A mechanically linked fuel metering valve (not shown), such as that shown in U.S. Pat. No. 4,483,474 may be used. Alternatively, an electromagnetic, solenoid type fuel metering valve (not shown) or an injector valve of the type described in commonly assigned U.S. Pat. No. 5,263,439 is provided to introduce fuel into the combustion chamber as is known in the art. A pressurized liquid hydrocarbon fuel, such as MAPP, is contained within a fuel cell located in the fuel cell chamber 18 and pressurized by a propellant as is known in the art.
Referring now to FIGS. 1, 2, and 3, a cylinder head 34, disposed at the upper end 30 of the main chamber 14, defines an upper end of a combustion chamber 36, and provides a spark plug port (not shown) for a spark plug 38 (FIG. 4 only), an electric fan motor 40, and a sealing O-ring 41. In the present invention, the fan motor 40 is a conventional iron core motor, also known as permanent magnet, brushed DC motor of the type produced by Nidec Copal of Tokyo, Japan, Canon of Japan, as well as many other known motor manufacturers. The motor 40 has an armature shaft end 42 with an armature (not shown), an armature shaft 43, and at least one mounting aperture 44, which may be threaded depending on the application.
Referring to FIGS. 2, 2A and 3, the motor 40 includes a brush end 45 opposite the armature shaft end 42. As is known in the art, the armature shaft 43 (and the armature, not shown) is supported in the motor by bearings. A bearing 46 at the brush end 45, and similarly at the armature shaft end 42, axially supports the armature shaft 43 and the armature. A feature of the present motor 40 is that the bearing 46 has a flange 47 which is located inside a motor housing 48, rather than outside, as in many conventional motors. This disposition of the bearing 46 and the flange 47 has been found to prevent unwanted unseating of conventional bushings after exposure to repeated reciprocal forces of the type generated by combustion tools and described above. Aside from the modifications recited above, a conventional iron core motor is preferably beefed up to better withstand the challenging environment of a combustion tool. For example, the commutator is preferably provided with plastic tabs to prevent it from rotating relative to the armature shaft 43, additional adhesive is applied to the commutator to increase axial and rotational load capacities and the wire ends of the armature windings are wrapped around the insulator additional times to prevent their unwinding.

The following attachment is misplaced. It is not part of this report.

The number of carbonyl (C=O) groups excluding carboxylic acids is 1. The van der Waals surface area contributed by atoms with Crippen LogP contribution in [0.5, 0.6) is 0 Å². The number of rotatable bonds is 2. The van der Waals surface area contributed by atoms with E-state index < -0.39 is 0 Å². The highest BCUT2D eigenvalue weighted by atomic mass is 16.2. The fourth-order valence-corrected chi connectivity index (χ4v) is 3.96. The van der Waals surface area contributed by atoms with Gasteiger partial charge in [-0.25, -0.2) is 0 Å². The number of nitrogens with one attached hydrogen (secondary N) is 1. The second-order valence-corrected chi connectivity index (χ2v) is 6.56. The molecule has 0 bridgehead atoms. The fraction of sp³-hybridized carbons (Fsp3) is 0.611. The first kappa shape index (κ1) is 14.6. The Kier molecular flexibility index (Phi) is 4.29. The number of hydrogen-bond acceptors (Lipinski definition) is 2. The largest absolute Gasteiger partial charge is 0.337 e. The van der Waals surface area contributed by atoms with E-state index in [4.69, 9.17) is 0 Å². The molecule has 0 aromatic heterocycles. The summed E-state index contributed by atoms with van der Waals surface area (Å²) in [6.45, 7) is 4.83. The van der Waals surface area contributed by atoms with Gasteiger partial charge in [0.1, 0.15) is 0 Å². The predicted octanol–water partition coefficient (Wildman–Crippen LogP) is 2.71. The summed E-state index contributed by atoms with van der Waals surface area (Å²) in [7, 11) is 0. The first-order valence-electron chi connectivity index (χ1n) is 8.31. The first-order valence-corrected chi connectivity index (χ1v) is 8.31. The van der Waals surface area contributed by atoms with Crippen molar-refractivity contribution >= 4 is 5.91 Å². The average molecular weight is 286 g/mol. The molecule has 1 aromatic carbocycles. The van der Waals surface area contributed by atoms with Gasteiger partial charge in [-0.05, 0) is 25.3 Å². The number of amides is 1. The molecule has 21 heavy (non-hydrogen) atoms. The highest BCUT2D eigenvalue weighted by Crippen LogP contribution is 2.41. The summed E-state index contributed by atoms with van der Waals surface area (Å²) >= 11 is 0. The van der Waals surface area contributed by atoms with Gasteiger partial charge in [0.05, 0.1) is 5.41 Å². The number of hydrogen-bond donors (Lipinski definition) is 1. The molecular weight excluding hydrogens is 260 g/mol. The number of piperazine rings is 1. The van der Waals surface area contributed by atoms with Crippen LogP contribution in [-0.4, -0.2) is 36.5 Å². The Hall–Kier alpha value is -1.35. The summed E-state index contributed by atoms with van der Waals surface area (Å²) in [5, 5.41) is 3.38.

The fan motor 40 is slidingly suspended by a fan motor suspension mechanism, generally designated 50, within a depending cavity 52 in the center of the cylinder head 34 to allow for some longitudinal movement of the motor. As is best seen in FIG. 3, the motor 40 is preferably retained in the cavity 52 so that an air gap 54 is created between the lower or armature shaft end 42 of the motor (enclosed by a protective cap as will be described below) and a floor 56 of the cavity 52. The function of the air gap 54 is to provide operating dynamic clearance, i.e., to provide clearance for the motor during oscillations occurring in the course of operation.
Referring now to FIGS. 2, 3 and 6, in a preferred embodiment, the mechanism 50 includes a rigid, circular motor retaining cup 58 having an outer annular lip 59, a generally cylindrical sidewall 60 and a floor 62. In the preferred embodiment, the motor retaining cup 58 is made by drawing a flat disk of sheet metal or equivalent material, and is dimensioned to circumscribe and enclose the motor 40, however it can be appreciated that other shapes for the cup 58 may be used in tools having different combustion chamber head shapes. l An advantage of this structure of the cup 58 is that it provides a heat and dirt barrier for protecting the motor 40. Further, the cup 58 provides the attachment point for the motor 40, since the floor 62 is provided with a central armature shaft aperture 64 (FIG. 6.) for accommodating the armature shaft 43, and apertures 65 through which fasteners 66 secure the armature shaft end 42 to the floor 62.